Any Other Business: 30 April 2021

Anna Thompson
Anna Thompson
Discover content team
3 min read
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This week’s AOB looks at the latest e-commerce news from around the world including how blockchain is helping the luxury goods market fight counterfeits, and the “three Cs” consumers want from their online returns experience.

digital board

Can blockchain beat the counterfeiters?

For those splashing the cash on high-end, luxury goods, authenticity is an understandable concern. Now, luxury brands including Louis Vuitton1, Cartier2 and Prada3 are joining forces to offer a blockchain solution to their customers looking for extra reassurance before purchasing.

Blockchain technology is a digital way to certify a transaction. Its adoption by the three brands will enable consumers to know whether a product is counterfeit or not by providing an encrypted certificate of guarantee to prove it is a genuine product.

The move comes as luxury brands are losing billions of dollars of revenue to counterfeits. The global trade in counterfeits – from luxury goods to consumer products and pharmaceuticals – is forecast to reach US$991 billion by 2022, almost double the level of 20134.

Cartier has already experimented with blockchain for its online product returns. Customers can take a photo of the product they’re returning and upload it on the blockchain to prove that its condition hasn’t been altered between the moment they’ve received it at home and the moment they’ve shipped it back to the brand. “It’s something simple but it means the trust between the two parties is enhanced,” Cartier CEO Cyrille Vigneron said5.

Could blockchain revolutionize the way you do business? Discover, with our exclusive guide: 10 ways blockchain can help your business.

hand holding a mobile phone

Need for speed draws customers to online marketplaces

In a recent survey of US online consumers, 26% said the speed and efficiency of one-click purchases and saved payment information are among the top reasons they buy on a marketplace versus a retailer’s website6. This easy user journey and experience is something that users remember – securing them as repeat customers.

New Amazon figures confirm this trend for no-fuss shopping. The world’s biggest online marketplace – which now has over 200 million Prime members globally – said customers complete half of all purchases on the platform in 15 minutes or less, and 28% buy their item(s) in three minutes or less7.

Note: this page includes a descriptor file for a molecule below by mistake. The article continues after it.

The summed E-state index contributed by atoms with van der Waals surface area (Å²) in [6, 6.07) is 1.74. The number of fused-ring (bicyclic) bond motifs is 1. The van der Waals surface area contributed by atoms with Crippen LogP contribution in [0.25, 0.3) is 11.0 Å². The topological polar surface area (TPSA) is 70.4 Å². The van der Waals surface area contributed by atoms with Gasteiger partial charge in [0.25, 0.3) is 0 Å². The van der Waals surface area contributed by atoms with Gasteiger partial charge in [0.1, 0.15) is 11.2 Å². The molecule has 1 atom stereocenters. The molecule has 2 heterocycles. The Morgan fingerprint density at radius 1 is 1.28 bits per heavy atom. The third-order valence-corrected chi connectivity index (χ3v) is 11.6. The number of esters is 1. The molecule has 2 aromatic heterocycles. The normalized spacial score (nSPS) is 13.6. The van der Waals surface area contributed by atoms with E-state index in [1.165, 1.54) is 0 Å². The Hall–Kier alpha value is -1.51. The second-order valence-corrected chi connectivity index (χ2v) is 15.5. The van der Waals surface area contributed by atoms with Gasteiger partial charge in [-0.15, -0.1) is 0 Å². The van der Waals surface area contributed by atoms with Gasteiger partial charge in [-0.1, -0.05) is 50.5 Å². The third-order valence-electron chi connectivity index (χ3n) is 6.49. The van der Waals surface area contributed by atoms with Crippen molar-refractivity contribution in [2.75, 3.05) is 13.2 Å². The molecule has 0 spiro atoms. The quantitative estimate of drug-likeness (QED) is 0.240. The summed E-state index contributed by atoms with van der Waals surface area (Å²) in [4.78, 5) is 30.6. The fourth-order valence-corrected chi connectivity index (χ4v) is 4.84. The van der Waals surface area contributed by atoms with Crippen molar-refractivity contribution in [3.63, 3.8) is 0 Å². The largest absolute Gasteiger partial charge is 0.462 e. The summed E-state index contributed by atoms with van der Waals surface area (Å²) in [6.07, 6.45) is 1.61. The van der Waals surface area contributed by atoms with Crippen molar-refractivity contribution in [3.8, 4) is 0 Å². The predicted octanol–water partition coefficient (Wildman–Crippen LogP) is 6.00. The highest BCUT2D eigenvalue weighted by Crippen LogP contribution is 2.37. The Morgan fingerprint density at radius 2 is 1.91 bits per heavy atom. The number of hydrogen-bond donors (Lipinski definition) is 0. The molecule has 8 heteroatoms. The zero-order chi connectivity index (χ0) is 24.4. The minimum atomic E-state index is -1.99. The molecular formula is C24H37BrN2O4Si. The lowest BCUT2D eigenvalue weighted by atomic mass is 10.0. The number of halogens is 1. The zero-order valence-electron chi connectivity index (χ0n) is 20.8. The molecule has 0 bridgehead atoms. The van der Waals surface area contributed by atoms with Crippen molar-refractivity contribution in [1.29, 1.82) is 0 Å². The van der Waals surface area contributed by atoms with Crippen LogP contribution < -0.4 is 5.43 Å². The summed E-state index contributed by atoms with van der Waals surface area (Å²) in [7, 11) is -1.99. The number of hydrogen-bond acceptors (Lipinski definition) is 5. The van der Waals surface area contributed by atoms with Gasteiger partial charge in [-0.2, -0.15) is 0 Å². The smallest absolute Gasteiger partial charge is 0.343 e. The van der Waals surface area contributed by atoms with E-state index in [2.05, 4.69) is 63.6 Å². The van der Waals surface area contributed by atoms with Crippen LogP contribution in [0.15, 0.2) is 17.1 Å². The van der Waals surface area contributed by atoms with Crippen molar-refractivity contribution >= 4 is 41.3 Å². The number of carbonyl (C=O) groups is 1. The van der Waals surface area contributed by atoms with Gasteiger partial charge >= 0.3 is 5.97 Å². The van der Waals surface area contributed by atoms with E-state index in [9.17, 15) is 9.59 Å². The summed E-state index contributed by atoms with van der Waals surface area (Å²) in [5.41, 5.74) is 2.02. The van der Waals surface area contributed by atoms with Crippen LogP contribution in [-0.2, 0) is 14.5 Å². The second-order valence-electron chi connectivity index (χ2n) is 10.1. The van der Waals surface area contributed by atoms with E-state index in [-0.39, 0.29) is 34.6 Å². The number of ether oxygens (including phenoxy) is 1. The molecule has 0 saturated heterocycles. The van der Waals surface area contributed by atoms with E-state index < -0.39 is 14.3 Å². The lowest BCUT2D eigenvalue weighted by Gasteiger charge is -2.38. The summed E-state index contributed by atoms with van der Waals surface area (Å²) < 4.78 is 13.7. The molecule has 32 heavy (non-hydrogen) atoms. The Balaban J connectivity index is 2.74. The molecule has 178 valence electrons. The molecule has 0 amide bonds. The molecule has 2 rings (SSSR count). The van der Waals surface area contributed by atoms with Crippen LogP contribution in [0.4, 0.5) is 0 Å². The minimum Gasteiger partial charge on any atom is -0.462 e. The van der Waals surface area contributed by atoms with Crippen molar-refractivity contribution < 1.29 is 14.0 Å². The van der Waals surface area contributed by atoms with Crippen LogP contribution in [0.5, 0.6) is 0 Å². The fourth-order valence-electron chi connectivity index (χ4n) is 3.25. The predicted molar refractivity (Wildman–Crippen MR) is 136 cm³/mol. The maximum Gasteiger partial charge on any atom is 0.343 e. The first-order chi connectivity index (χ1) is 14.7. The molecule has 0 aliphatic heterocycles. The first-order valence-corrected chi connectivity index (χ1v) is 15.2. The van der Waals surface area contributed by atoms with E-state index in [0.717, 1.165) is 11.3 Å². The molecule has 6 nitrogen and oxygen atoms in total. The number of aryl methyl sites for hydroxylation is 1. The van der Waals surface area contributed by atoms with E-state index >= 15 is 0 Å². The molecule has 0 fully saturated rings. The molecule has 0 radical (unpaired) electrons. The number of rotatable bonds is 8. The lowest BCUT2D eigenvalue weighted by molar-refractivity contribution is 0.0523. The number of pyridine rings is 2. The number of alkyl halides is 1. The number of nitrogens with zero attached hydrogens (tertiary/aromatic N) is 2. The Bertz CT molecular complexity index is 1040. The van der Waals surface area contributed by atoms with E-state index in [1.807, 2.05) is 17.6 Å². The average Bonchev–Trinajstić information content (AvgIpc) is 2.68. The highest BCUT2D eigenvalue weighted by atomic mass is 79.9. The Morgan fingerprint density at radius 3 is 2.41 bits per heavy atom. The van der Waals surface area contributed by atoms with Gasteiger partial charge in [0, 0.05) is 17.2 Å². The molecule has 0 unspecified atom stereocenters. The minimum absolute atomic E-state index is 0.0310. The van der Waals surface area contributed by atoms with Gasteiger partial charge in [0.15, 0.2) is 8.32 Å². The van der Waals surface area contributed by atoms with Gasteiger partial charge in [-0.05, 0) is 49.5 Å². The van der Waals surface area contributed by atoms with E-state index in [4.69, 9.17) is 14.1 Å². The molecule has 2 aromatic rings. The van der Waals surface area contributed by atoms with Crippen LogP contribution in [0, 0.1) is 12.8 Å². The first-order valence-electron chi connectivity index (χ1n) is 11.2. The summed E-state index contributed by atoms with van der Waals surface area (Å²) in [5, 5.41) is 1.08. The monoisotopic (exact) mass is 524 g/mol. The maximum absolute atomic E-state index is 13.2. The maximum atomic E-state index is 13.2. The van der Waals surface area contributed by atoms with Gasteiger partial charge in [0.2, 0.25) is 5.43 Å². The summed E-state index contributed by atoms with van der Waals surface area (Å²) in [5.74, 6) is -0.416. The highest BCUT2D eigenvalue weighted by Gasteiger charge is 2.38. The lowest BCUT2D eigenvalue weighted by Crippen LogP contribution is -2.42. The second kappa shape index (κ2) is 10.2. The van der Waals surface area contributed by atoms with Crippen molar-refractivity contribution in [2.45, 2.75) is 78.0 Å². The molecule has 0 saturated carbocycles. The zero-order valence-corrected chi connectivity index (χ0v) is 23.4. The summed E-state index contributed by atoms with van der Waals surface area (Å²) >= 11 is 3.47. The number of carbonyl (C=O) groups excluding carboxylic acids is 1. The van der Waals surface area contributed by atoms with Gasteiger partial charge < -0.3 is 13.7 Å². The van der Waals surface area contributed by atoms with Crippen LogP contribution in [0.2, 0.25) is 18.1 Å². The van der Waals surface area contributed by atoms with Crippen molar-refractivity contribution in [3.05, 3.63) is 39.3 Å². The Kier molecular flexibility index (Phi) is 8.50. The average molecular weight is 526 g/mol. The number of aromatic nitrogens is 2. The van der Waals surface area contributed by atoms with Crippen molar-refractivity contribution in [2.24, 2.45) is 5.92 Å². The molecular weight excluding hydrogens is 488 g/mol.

two women smiling at each other

Brands approach Mother’s Day with sensitivity

Etsy8 has joined a growing number of brands who have offered customers the option to ‘opt-out’ from Mother’s Day marketing, due to the sensitivity of the day for some.  

Mother’s Day in the US falls on Sunday 9 May and brands usually invest heavily in marketing to cash in on the sales driver. Yet, Etsy has emailed subscribers to invite them to opt-out of Mother’s Day comms via a simple click of a button. This personalized touch helps strengthen overall brand sentiment.

A spokesperson for the online craft marketplace said it has seen an “overwhelmingly positive response” from both buyers and sellers, and now plans to extend the option to Father’s Day as well.

woman holding open parcel

The three Cs consumers expect from the returns process

Recent consumer research9 has shed some light on what US consumers expect from the online returns process and after-sales service.

75% of respondents think that retailers should be doing more to improve their returns experiences. 66% said that they desire free returns, whilst 57% said they would reconsider shopping with a retailer in the future if they were charged a restocking fee after returning an item.

The survey also found that 53% of consumers want clear communications and visibility during the returns process (such as notification of the retailer receiving the return), whilst 50% want a convenient location to return the item(s) to, such as a local store.

“Our research shows that consumers’ perception of the returns experience often comes down to three Cs – cost, communication and convenience,” said Dan Nevin10, chief revenue officer at Doddle11, the e-commerce solutions provider that commissioned the research.

Ensure your e-commerce business is ticking off these three Cs with our guide to online returns.

dog smiling at camera

Consumers seek comfort for their four-legged friends

With people at home more, sales of pets boomed during the pandemic – but as offices open up again, owners are having to navigate new challenges.

In a bid to ease separation anxiety, people are turning to online pet subscription services and technology that will alleviate loneliness and boredom amongst their fluffy friends.

RelaxMyDog12, a streaming-platform that plays “doggy-tested” calming music and videos, saw an 18% rise in subscribers between early March and mid-April 202113. Elsewhere, online marketplace PetTech.co.uk14 has seen a 50% increase in demand for smart automatic pet feeders, which can be controlled via an app15. Pet cameras and two-way audio devices are also currently attracting heightened interest. 

Overall, the global pet e-commerce market is thriving – it was valued at USD$20.75 billion in 2019 and is forecast to grow at a compound annual growth rate of 11.3% from 2020 to 202716.

1 - Louis Vuitton

2 - Cartier

3 - Prada

4 & 5 - Digital Commerce 360, April 2021

6 & 7 - Digital Commerce 360, April 2021

8 - Etsy

9 & 10 - Doddle research, DC Velocity, March 2021

11 - Doddle

12 - RelaxMyDog

13 & 15 - Canvas8, April 2021

14 - PetTech.co.uk

16 - Pet Care E-commerce Market Report, Grand View Research, July 2020